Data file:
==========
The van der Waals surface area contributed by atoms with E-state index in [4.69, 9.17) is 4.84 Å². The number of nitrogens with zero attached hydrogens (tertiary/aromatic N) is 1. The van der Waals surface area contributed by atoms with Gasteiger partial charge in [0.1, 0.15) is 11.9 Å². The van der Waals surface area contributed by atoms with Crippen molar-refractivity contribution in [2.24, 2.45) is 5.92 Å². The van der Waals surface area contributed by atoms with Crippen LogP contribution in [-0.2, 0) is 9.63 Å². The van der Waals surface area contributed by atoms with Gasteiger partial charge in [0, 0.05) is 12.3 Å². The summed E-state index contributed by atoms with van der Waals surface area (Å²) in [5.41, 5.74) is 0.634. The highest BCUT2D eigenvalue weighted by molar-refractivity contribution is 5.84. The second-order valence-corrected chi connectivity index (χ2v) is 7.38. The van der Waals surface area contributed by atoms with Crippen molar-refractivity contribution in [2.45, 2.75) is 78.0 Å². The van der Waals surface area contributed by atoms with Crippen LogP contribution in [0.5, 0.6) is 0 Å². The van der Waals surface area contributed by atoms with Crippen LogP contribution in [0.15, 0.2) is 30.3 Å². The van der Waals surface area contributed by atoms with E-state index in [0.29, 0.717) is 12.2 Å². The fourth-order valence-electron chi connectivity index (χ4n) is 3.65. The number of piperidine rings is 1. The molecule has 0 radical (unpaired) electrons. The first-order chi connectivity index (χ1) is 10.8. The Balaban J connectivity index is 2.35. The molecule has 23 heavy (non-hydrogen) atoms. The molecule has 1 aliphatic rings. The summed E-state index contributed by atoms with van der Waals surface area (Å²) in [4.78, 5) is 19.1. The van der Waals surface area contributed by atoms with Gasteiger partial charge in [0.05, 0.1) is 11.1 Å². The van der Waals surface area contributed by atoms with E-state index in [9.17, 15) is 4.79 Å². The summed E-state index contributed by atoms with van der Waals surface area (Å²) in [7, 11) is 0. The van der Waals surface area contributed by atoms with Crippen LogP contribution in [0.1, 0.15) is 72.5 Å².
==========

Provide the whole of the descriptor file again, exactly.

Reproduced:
The van der Waals surface area contributed by atoms with E-state index in [4.69, 9.17) is 4.84 Å². The number of nitrogens with zero attached hydrogens (tertiary/aromatic N) is 1. The van der Waals surface area contributed by atoms with Gasteiger partial charge in [0.1, 0.15) is 11.9 Å². The van der Waals surface area contributed by atoms with Crippen molar-refractivity contribution in [2.24, 2.45) is 5.92 Å². The van der Waals surface area contributed by atoms with Crippen LogP contribution in [-0.2, 0) is 9.63 Å². The van der Waals surface area contributed by atoms with Gasteiger partial charge in [0, 0.05) is 12.3 Å². The summed E-state index contributed by atoms with van der Waals surface area (Å²) in [5.41, 5.74) is 0.634. The highest BCUT2D eigenvalue weighted by molar-refractivity contribution is 5.84. The second-order valence-corrected chi connectivity index (χ2v) is 7.38. The van der Waals surface area contributed by atoms with Crippen molar-refractivity contribution in [2.45, 2.75) is 78.0 Å². The van der Waals surface area contributed by atoms with Crippen LogP contribution in [0.5, 0.6) is 0 Å². The van der Waals surface area contributed by atoms with Crippen LogP contribution in [0.15, 0.2) is 30.3 Å². The van der Waals surface area contributed by atoms with E-state index in [0.29, 0.717) is 12.2 Å². The fourth-order valence-electron chi connectivity index (χ4n) is 3.65. The number of piperidine rings is 1. The molecule has 0 radical (unpaired) electrons. The first-order chi connectivity index (χ1) is 10.8. The Balaban J connectivity index is 2.35. The molecule has 23 heavy (non-hydrogen) atoms. The molecule has 1 aliphatic rings. The summed E-state index contributed by atoms with van der Waals surface area (Å²) in [4.78, 5) is 19.1. The van der Waals surface area contributed by atoms with Gasteiger partial charge in [0.05, 0.1) is 11.1 Å². The van der Waals surface area contributed by atoms with E-state index in [9.17, 15) is 4.79 Å². The summed E-state index contributed by atoms with van der Waals surface area (Å²) in [7, 11) is 0. The van der Waals surface area contributed by atoms with Crippen LogP contribution in [0.1, 0.15) is 72.5 Å².